The death of the sentence by Richard Doyle

I don’t read enough experimental writing so I am grateful to Anne Cater of Random Things Tours for inviting me to participate in this blog tour for Richard Doyle’s The death of the sentence. I’m sharing my review today.

Independently published, The death of the sentence is available for purchase here.

The death of the sentence

The death of the sentence is the debut role of the writer; the plight of the poetry pamphlet; an inventive homage; science in the novel; science fiction in the real world; prose spaceship and singular music; both fun –

Simple in style yet steeped in emotion, I recommend The death of the sentence for poetry newbs and aficionados alike – Dystopic.co.uk

My Review of The death of the sentence

A collection of experimental writing.

Given that The death of the sentence is only a few pages long, Richard Doyle packs an enormous amount into this collection. Featuring both poetry and prose the reader can dip in and find much to ponder.

My favourite piece was My novel as it made me think about the books I’ve read and to see if I could think of a work to fit each of Richard Doyle’s categories so that reading The death of the sentence became an interactive experience.

Richard Doyle’s writing techniques are fascinating. His use of repetition in alive, for example, creates a feeling of history repeating itself whilst providing an oxymoronic intimate distance between the two voices. So much of what is written can be interpreted on many levels giving the reader cause to think. Pushbike Passion may well have a literal sense with a bicycle tyre puncture, but the impression of emotional hurt, possibly even of religious iconography, gives many layers to appreciate and this is true of the pieces across the collection.

Underpinning all the writing in The death of the sentence is a sensation of unfulfilled desire and ambition that I think would resonate with any aspiring writer as well as with readers. It is as if Richard Doyle feels he has not achieved his potential. Add in the many literary references, with images of the galaxies and nature, and there is a profound sense of the universal insignificance of humankind that I found affecting and thought provoking.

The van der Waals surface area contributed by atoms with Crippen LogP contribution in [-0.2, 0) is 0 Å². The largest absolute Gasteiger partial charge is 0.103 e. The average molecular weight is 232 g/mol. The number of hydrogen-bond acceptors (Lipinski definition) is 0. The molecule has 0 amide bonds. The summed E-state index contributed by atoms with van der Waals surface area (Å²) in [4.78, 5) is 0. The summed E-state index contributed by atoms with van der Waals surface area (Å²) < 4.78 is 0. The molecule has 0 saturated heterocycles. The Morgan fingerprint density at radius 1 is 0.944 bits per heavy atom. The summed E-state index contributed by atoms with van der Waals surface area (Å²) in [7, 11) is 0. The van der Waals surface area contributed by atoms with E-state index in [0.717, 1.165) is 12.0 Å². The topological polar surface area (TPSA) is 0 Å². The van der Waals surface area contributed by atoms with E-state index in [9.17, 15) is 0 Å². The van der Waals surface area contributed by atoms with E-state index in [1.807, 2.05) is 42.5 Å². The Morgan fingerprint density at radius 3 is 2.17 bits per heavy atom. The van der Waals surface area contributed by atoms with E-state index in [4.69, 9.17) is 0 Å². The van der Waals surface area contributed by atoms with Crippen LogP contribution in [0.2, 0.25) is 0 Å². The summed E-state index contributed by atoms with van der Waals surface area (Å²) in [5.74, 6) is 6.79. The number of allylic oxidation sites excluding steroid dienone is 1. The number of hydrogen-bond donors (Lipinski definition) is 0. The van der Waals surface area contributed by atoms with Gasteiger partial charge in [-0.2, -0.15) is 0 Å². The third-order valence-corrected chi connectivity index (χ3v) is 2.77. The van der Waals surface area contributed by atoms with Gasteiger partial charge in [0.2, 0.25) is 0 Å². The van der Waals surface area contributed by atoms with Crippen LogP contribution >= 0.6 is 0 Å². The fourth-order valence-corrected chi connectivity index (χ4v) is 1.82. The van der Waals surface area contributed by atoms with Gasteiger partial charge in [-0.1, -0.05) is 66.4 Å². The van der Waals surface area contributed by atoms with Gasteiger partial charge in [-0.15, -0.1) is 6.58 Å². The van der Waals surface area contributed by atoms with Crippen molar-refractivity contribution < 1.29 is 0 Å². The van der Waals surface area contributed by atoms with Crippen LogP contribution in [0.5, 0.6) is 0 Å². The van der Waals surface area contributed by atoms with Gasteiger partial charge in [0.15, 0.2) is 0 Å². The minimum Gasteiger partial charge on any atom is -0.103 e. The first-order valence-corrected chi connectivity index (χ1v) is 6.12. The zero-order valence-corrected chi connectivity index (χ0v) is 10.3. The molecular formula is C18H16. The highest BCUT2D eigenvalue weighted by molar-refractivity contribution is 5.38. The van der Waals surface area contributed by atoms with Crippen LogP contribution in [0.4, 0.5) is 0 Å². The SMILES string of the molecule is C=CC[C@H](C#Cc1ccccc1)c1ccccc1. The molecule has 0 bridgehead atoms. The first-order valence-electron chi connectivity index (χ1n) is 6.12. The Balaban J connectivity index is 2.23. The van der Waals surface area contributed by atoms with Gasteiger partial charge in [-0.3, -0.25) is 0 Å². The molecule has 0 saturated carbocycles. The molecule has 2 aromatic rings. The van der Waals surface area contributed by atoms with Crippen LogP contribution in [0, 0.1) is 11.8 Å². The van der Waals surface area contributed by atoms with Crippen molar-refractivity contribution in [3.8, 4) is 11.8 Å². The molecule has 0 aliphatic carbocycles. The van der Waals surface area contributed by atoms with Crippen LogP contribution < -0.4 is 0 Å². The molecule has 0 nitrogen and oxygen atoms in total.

I am aware that my comments are very much my own personal responses to The death of the sentence and I think this is what makes it work so well. Richard Doyle’s writing is obviously personal to him but it affords the reader an opportunity to consider their own life and their role in the world. I found The death of the sentence very interesting.

About Richard Doyle

Richard Doyle is an old-school SF fan who began writing seriously in 2001. He has a Diploma in Creative Writing from the University of East Anglia and collaborated on a book in 2006. He has had poems published in the UK poetry magazines Orbis and Sarasvati and is a regular member of the Bristol Stanza Poetry Group.

There’s more with these other bloggers too:

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